Summer Sights

The butterfly in the top photo is an eastern tailed-blue. It belongs to a group of small butterflies known as blues. They are typically blue on the upper surface of the wings. They like open spaces and generally fly low to the ground.   The eastern tailed-blue above is worn. Some of its markings are missing or obscured and one can barely make out a “tail” on the hind wing. Below is a more fresh individual, a male, displaying theRead more

More Summer Finds

Even though summer is fading into fall, there’s still plenty of flowers blooming and insects buzzy. In fact, insects are probably more numerous at this time of year than at any other time. Here’s a sample of what you may see on a leisurely walk through Explore the Wild and Catch the Wind, or any local park, nature preserve, or in your own backyard. Blue dashers are small dragonflies found at just about any pond, lake, marsh or ditch inRead more

Early Fall Sightings.

Out and about now, are a diverse group of fauna and flora. In no particular order, here’s some of the collection. Nettle is most often listed as the host plant for red admirals. The presence of nettle greatly increases your chances of seeing these colorful brush-footed butterflies. But, you may also see them at various locations during vernal and autumnal migrations. Not as noticeable and certainly not as well known as the monarch butterfly’s migrations, these butterflies do move northRead more

Things To Look For

If you’ve been out strolling the outdoor areas of the Museum you may or may not have noticed some of the many creatures we have living here alongside our exhibits. Here’s some suggestions as to what to look for. If you’re down by the Wetlands in Explore the Wild or up near the Bungee in Catch the Wind you could possibly hear what may sound like the bleating of a lamb. Rather than a lamb, it’s probably a small amphibian that you’reRead more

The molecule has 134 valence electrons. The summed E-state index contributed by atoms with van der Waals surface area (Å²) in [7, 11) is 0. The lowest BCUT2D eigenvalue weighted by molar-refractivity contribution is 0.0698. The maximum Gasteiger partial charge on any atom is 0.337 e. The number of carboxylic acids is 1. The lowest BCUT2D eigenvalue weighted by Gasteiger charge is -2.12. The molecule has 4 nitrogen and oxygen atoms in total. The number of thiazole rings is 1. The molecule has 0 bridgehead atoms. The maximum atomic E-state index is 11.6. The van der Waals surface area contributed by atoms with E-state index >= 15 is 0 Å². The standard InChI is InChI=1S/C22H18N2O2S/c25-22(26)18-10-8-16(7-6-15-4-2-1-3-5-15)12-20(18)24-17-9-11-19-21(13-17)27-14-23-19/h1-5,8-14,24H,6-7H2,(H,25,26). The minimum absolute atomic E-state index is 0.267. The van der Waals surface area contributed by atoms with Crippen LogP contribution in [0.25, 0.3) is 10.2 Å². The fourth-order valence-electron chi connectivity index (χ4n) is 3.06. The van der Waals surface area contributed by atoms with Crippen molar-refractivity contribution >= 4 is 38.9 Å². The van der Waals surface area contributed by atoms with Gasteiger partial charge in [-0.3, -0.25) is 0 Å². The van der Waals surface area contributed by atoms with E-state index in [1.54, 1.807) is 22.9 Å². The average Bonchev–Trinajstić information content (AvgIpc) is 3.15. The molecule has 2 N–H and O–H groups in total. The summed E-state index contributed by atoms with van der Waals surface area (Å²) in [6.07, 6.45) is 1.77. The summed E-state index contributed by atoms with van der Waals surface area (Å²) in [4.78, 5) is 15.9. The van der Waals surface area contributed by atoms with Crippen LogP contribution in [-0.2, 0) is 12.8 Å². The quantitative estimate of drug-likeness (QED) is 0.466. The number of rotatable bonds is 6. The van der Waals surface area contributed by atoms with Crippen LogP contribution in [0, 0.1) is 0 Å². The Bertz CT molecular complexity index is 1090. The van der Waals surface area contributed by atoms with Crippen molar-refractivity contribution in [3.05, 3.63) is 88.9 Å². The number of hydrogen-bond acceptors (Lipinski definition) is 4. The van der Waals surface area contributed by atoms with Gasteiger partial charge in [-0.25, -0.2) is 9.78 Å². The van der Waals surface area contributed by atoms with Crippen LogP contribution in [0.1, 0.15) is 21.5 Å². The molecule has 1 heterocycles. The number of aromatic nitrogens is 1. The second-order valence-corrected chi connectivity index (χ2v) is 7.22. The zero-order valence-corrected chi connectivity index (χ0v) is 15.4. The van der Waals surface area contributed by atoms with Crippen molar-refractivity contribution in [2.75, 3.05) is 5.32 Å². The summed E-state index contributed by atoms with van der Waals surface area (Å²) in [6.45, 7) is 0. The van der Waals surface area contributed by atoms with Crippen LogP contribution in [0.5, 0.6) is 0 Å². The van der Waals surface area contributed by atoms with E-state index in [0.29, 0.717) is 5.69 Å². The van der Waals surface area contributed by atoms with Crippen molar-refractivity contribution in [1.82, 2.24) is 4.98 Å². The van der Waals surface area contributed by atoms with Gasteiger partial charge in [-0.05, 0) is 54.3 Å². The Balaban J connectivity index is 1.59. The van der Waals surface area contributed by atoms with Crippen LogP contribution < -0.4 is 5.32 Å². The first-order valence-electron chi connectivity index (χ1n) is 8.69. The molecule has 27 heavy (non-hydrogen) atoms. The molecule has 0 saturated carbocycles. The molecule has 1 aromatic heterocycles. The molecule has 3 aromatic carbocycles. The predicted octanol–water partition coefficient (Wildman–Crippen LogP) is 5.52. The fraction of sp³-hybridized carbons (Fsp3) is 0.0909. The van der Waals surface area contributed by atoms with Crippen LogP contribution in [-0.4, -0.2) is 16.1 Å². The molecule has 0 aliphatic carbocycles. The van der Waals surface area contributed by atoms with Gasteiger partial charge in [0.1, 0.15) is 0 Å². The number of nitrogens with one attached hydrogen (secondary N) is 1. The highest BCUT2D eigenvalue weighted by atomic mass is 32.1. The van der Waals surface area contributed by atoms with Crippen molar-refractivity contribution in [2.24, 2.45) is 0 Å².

Hot Summer Sights

Even though it’s blistering hot outside, it’s still worth the trip outdoors to see what’s going on. Here’s proof. Some dragonflies.             A trio of butterflies.         A fly.       And turtle news.           Parting shot.    Read more

Odes Around Us

Dragonflies and damselflies belong to an order of insect called Odonata. Dragonflies are in the suborder Anisoptera, the damsels in the suborder Zygoptera. Dragonflies usually hold their wings out to their sides when at rest. They are typically larger and bulkier than damselfies. Dragons have large compound eyes which, in many species, cover most of the head. Some species eyes only just meet at the top of the head, but still cover a large portion of the head. Other species,Read more

Red, White, and Blue, sort of

The red I heard the call of the hawk before I saw it. As I turned, the bird came in to a Loblolly Pine over the Train Station here at the Museum. It was carrying something of weight and bulk in its talons though I couldn’t make out what it was. The bird began to call out, keee-eeeer, keee-eeeer, keee-eeeer! I could hear another bird calling as well, a whiny and slower keeeear…keeear…keear. As I looked up the other hawkRead more

Did you see that?

Here’s some of what you missed if you haven’t been walking our trails here at the Museum lately. This first item is something that I’ve missed for the past five or six years here at the Museum, a damselfly. Azure Bluets have probably been in our Wetlands long before I arrived here some six years ago, but I have not, until now, seen one close enough to identify it as such. Dragonflies continue to emerge from their watery, prepubescent homes inRead more

Just some odes

Each year I post some pictures of odes (usually the same species) that can easily be found in our Wetlands. Here’s this year’s group. These are all very common species which can be seen just about anywhere that there’s water. Their abundance, however, does nothing to diminish their allure. And finally, a close shot of… Enjoy!Read more